Book review: The Woman Next Door by Yewande Omotoso
The Woman Next Door by Yewande Omotoso (first published in 2016 by Chatto & Windus)
When the neighbourhood committee meets, you can be sure that octogenarians Hortensia James and Marion Agostino will not agree on much.
As neighbours in a leafy part of Constantia, they thrive on disagreeing. One a former architect, the other a textile designer, their rivalry at first seems based on race, but is revealed as having a connection to Marion’s past career.
Told against the backdrop of political and social change, the story of these ageing frenemies is engaging, amusing and touching all at the same time.
Omotoso – herself an architect by profession - takes her characters back in time to when they were young, creative and dynamic, and delicately shows the passage of time and its effect on both women. Both have secrets that threaten to upset the equilibrium of their lives.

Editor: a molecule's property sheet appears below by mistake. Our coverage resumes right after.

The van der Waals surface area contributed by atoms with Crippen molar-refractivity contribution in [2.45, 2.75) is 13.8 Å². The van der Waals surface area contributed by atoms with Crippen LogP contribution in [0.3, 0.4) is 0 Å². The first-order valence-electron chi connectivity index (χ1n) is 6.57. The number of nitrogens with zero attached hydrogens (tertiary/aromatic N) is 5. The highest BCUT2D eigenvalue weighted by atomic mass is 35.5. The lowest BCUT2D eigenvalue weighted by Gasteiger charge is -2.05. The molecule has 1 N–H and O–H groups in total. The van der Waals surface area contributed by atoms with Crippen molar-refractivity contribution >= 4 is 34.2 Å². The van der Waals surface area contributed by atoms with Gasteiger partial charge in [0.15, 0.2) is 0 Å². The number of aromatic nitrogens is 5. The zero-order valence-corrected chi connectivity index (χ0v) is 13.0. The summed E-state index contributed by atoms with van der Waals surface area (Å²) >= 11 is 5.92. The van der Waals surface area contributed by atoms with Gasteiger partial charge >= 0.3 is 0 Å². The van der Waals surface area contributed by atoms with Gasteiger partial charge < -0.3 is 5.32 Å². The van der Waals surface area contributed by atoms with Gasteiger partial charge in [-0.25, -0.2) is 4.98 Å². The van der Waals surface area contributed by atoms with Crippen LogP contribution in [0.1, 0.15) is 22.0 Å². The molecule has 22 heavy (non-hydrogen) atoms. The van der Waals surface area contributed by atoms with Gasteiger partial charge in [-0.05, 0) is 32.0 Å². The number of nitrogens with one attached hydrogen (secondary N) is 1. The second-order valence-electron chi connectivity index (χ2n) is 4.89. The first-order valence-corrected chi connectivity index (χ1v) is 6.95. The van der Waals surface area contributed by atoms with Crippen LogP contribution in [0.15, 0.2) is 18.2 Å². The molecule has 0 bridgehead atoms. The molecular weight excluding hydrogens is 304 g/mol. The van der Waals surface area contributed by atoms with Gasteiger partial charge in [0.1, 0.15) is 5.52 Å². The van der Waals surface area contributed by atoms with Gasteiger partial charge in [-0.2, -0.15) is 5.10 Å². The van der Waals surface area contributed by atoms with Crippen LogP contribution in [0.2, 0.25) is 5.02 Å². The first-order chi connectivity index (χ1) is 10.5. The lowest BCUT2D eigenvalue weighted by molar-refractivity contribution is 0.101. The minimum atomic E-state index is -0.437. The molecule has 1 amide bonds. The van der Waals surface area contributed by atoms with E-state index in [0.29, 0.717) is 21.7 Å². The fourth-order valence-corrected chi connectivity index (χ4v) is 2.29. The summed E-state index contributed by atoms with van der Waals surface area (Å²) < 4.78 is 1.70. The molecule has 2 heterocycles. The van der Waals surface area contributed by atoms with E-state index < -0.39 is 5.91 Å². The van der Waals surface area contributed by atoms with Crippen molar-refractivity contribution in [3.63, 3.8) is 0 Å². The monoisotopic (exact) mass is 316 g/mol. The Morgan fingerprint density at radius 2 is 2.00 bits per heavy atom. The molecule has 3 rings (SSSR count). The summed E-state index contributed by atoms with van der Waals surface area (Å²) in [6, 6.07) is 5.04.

As they face the challenges of widowhood and ageing, they begin to find more in common than they ever thought was possible. It’s clear that as neighbours they may need each other in unforeseen ways.
But can they ever really find a way to be true friends?
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